In interpersonal intergroup contact situations, we have found that although low-prejudiced people are highly motivated to respond without prejudice, there are few guidelines for 'how to do the intergroup thing well.' As a result, many experience doubt and uncertainty about how to express their nonprejudiced attitudes in intergroup situations. Thus, for low-prejudiced people, their high motivation to respond without prejudice may actually interfere with their efforts to convey accurately their nonprejudiced intentions. Under these circumstances, they become socially anxious; this anxiety disrupts the typically smooth and coordinated aspects of social interaction. Their interaction styles become awkward and strained resulting in nonverbal behaviors such as decreased eye contact and awkward speech patterns. These are exactly the types of subtle responses that have typically been interpreted as signs of prejudice or antipathy. Ineed, it is not possible to distinguish between the type of tension that arises out of antipathy toward the group or social anxiety based on these signs alone.
We argue that it may be important to acknowledge that there are qualitatively distinct forms of intergroup tension experienced by majority group members, which are systematically related to their self-reported level of prejudice. For some, the tension can arise out of antipathy, as was always thought in the prejudice literature, but for others, the tension arises out of anxiety over trying to do the intergroup thing well. Functionally then, we have different starting points for trying to reduce intergroup tension. Strategies for attempting to reduce intergroup tension differ when the problem is conceived as one of improving skills rather than one of changing negative attitudes.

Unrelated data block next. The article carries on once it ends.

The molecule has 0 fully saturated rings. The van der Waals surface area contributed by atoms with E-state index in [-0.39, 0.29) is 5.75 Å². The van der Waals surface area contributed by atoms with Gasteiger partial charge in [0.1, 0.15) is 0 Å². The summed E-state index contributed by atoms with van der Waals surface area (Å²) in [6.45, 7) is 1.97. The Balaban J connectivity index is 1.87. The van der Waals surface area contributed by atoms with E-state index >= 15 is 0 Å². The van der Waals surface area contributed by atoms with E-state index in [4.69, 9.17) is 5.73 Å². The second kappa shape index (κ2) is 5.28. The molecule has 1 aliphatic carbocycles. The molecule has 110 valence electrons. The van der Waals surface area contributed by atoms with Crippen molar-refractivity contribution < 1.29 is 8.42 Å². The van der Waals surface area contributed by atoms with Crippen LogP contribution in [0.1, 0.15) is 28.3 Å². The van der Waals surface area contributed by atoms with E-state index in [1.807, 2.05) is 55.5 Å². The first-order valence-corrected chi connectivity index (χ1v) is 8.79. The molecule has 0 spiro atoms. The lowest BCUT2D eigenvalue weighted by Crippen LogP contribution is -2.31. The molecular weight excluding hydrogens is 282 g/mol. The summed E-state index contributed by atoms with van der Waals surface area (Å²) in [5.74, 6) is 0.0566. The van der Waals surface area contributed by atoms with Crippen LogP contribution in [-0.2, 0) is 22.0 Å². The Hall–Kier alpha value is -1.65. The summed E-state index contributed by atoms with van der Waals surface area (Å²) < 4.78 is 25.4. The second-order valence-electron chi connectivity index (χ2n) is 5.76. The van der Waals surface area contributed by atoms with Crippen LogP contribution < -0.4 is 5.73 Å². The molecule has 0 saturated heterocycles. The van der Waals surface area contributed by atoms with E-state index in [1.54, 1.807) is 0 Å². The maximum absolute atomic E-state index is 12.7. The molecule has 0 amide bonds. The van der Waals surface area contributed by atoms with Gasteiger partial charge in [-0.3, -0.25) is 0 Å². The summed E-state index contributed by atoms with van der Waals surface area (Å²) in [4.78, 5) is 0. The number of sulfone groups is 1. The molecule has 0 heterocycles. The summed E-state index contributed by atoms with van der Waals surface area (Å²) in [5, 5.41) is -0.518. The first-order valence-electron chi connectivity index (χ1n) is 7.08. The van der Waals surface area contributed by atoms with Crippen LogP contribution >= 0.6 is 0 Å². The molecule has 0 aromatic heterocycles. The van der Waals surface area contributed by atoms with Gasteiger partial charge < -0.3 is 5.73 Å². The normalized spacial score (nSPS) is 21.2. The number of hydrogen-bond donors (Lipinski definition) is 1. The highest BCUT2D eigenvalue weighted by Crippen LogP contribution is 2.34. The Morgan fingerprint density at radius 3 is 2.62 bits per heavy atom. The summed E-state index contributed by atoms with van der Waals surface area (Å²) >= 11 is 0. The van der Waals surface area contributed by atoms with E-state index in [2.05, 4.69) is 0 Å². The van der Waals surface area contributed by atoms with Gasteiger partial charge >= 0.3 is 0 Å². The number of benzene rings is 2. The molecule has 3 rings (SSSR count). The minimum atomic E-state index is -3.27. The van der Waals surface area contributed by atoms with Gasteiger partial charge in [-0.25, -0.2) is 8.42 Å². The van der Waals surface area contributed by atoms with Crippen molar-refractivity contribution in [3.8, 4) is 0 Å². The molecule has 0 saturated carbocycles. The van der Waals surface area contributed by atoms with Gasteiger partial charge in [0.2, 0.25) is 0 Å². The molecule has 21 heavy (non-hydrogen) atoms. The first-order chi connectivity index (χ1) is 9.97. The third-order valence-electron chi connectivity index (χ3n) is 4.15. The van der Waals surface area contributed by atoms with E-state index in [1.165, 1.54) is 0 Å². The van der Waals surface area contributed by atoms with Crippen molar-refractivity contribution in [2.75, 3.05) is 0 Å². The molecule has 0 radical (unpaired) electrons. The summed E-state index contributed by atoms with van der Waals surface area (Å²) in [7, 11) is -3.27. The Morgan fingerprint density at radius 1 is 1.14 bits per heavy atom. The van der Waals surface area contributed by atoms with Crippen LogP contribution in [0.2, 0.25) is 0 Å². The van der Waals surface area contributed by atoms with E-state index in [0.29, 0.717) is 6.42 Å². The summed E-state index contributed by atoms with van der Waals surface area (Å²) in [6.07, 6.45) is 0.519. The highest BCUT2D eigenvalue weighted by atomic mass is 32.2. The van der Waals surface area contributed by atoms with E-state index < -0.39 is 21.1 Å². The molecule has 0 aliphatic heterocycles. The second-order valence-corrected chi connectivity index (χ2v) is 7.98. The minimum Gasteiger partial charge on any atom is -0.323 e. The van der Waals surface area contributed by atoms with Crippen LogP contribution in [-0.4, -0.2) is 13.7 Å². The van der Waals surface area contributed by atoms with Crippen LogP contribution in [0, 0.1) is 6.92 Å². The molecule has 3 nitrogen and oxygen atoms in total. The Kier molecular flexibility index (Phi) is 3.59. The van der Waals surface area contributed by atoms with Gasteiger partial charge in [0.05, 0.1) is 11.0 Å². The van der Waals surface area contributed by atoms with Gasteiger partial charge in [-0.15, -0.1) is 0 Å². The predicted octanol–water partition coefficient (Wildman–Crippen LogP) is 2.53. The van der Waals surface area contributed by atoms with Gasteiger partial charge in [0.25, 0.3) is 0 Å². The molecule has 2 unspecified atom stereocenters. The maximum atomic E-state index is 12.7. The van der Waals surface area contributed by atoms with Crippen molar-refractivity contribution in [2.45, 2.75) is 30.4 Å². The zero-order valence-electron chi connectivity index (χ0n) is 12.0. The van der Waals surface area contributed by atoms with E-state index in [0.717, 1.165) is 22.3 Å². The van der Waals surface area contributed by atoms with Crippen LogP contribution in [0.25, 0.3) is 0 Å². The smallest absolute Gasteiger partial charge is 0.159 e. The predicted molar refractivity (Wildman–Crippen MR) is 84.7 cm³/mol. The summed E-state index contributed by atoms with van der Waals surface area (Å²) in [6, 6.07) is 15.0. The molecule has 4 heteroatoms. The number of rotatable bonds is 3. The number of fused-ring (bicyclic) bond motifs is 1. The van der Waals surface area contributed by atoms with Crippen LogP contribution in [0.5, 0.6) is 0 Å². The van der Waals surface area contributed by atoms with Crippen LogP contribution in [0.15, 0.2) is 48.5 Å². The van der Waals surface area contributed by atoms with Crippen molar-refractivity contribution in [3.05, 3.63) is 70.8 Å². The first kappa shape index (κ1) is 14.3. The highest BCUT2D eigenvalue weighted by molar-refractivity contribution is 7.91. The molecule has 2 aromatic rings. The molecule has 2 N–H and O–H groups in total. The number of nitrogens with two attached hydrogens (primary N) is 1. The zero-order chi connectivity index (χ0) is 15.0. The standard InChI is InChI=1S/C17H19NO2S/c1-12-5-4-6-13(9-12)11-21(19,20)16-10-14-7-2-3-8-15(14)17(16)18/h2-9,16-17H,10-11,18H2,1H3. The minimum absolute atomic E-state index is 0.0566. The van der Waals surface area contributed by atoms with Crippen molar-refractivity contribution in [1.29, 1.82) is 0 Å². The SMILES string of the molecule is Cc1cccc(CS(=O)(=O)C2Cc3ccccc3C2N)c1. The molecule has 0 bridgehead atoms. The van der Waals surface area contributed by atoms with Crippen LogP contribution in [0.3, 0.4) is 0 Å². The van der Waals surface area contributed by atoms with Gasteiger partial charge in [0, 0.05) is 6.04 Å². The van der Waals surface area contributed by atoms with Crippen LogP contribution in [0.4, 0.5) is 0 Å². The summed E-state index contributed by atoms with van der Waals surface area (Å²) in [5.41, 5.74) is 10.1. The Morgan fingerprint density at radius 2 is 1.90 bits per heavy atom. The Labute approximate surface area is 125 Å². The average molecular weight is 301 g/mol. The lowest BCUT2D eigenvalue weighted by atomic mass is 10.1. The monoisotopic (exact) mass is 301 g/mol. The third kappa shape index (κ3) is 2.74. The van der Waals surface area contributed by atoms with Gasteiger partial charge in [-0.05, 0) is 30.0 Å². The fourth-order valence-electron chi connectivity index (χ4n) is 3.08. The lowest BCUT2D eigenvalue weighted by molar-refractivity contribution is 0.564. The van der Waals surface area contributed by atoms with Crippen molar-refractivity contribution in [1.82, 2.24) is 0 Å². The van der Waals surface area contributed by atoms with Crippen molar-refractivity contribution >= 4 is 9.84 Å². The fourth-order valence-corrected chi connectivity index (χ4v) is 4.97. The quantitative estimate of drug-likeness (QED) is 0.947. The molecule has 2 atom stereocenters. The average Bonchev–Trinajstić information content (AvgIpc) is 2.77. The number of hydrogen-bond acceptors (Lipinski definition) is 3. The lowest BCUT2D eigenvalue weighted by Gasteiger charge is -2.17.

It is important to recognize that we are not claiming to have solved the problem of intergroup prejudice, nor are we suggesting that prejudice has disappeared. The past several years have witnessed a disturbing increase in the incidence of hate crimes against minorities. And a sizable proportion of white Americans continue to embrace old-fashioned forms of bigotry. Nevertheless, we hope that by developing an understanding of the challenges associated with breaking the prejudice habit, we may gain insight into the reasons low-prejudiced people establish and internalize nonprejudiced standards. Armed with this knowledge, we may be able to encourage high-prejudiced people to renounce prejudice. And when they do, we will be in a better position to understand their challenges and, perhaps, to assist them in their efforts.